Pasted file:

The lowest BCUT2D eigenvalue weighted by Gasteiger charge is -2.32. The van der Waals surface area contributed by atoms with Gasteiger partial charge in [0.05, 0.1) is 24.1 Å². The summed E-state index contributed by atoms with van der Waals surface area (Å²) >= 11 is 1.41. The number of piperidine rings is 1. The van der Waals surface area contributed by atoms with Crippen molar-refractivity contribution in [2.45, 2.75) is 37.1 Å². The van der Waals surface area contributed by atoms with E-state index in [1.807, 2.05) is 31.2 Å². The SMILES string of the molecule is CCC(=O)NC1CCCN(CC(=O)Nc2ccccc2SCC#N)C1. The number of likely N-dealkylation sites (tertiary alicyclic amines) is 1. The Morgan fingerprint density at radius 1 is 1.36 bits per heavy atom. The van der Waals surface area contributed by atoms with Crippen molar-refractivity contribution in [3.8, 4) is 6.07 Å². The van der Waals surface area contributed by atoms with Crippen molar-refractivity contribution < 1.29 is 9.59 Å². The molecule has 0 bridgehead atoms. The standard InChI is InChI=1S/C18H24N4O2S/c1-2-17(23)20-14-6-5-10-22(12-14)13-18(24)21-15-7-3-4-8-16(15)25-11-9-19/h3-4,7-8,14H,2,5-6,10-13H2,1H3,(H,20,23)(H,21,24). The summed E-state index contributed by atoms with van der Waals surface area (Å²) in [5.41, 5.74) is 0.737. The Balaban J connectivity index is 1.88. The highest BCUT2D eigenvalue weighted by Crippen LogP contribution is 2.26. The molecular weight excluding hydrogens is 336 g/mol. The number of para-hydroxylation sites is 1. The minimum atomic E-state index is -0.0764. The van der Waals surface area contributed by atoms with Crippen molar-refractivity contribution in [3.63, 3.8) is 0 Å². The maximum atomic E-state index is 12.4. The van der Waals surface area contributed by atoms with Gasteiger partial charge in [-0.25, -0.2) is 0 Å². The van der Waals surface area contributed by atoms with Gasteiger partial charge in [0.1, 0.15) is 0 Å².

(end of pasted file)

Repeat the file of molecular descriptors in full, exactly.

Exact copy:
The lowest BCUT2D eigenvalue weighted by Gasteiger charge is -2.32. The van der Waals surface area contributed by atoms with Gasteiger partial charge in [0.05, 0.1) is 24.1 Å². The summed E-state index contributed by atoms with van der Waals surface area (Å²) >= 11 is 1.41. The number of piperidine rings is 1. The van der Waals surface area contributed by atoms with Crippen molar-refractivity contribution in [2.45, 2.75) is 37.1 Å². The van der Waals surface area contributed by atoms with E-state index in [1.807, 2.05) is 31.2 Å². The SMILES string of the molecule is CCC(=O)NC1CCCN(CC(=O)Nc2ccccc2SCC#N)C1. The number of likely N-dealkylation sites (tertiary alicyclic amines) is 1. The Morgan fingerprint density at radius 1 is 1.36 bits per heavy atom. The van der Waals surface area contributed by atoms with Crippen molar-refractivity contribution in [3.8, 4) is 6.07 Å². The van der Waals surface area contributed by atoms with Crippen molar-refractivity contribution < 1.29 is 9.59 Å². The molecule has 0 bridgehead atoms. The standard InChI is InChI=1S/C18H24N4O2S/c1-2-17(23)20-14-6-5-10-22(12-14)13-18(24)21-15-7-3-4-8-16(15)25-11-9-19/h3-4,7-8,14H,2,5-6,10-13H2,1H3,(H,20,23)(H,21,24). The summed E-state index contributed by atoms with van der Waals surface area (Å²) in [5.41, 5.74) is 0.737. The Balaban J connectivity index is 1.88. The highest BCUT2D eigenvalue weighted by Crippen LogP contribution is 2.26. The molecular weight excluding hydrogens is 336 g/mol. The number of para-hydroxylation sites is 1. The minimum atomic E-state index is -0.0764. The van der Waals surface area contributed by atoms with Crippen molar-refractivity contribution in [3.63, 3.8) is 0 Å². The maximum atomic E-state index is 12.4. The van der Waals surface area contributed by atoms with Gasteiger partial charge in [-0.25, -0.2) is 0 Å². The van der Waals surface area contributed by atoms with Gasteiger partial charge in [0.1, 0.15) is 0 Å².